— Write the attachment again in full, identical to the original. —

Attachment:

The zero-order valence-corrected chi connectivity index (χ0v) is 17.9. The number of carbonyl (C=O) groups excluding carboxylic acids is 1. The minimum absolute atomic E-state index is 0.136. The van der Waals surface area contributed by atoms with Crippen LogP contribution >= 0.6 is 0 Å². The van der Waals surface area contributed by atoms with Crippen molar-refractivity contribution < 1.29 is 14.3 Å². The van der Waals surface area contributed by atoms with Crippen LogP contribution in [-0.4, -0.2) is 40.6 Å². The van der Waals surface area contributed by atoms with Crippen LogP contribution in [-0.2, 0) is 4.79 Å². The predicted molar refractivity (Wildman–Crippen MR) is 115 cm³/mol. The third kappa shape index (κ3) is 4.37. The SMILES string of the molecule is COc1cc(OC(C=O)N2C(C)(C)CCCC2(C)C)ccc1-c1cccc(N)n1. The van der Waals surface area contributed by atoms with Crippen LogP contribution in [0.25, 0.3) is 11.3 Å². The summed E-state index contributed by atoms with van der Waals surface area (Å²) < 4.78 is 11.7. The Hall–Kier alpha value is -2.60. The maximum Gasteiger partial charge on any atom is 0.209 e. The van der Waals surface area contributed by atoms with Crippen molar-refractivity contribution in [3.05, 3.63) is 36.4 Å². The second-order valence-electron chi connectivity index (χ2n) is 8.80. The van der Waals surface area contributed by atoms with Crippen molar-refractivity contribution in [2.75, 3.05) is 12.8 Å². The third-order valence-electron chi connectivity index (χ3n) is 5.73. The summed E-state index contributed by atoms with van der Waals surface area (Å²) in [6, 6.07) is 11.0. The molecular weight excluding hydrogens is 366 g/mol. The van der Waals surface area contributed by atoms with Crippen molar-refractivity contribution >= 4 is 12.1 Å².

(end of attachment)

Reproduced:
The zero-order valence-corrected chi connectivity index (χ0v) is 17.9. The number of carbonyl (C=O) groups excluding carboxylic acids is 1. The minimum absolute atomic E-state index is 0.136. The van der Waals surface area contributed by atoms with Crippen LogP contribution >= 0.6 is 0 Å². The van der Waals surface area contributed by atoms with Crippen molar-refractivity contribution < 1.29 is 14.3 Å². The van der Waals surface area contributed by atoms with Crippen LogP contribution in [-0.4, -0.2) is 40.6 Å². The van der Waals surface area contributed by atoms with Crippen LogP contribution in [-0.2, 0) is 4.79 Å². The predicted molar refractivity (Wildman–Crippen MR) is 115 cm³/mol. The third kappa shape index (κ3) is 4.37. The SMILES string of the molecule is COc1cc(OC(C=O)N2C(C)(C)CCCC2(C)C)ccc1-c1cccc(N)n1. The van der Waals surface area contributed by atoms with Crippen LogP contribution in [0.25, 0.3) is 11.3 Å². The summed E-state index contributed by atoms with van der Waals surface area (Å²) < 4.78 is 11.7. The Hall–Kier alpha value is -2.60. The maximum Gasteiger partial charge on any atom is 0.209 e. The van der Waals surface area contributed by atoms with Crippen molar-refractivity contribution in [3.05, 3.63) is 36.4 Å². The second-order valence-electron chi connectivity index (χ2n) is 8.80. The van der Waals surface area contributed by atoms with Crippen molar-refractivity contribution in [2.75, 3.05) is 12.8 Å². The third-order valence-electron chi connectivity index (χ3n) is 5.73. The summed E-state index contributed by atoms with van der Waals surface area (Å²) in [6, 6.07) is 11.0. The molecular weight excluding hydrogens is 366 g/mol. The van der Waals surface area contributed by atoms with Crippen molar-refractivity contribution >= 4 is 12.1 Å².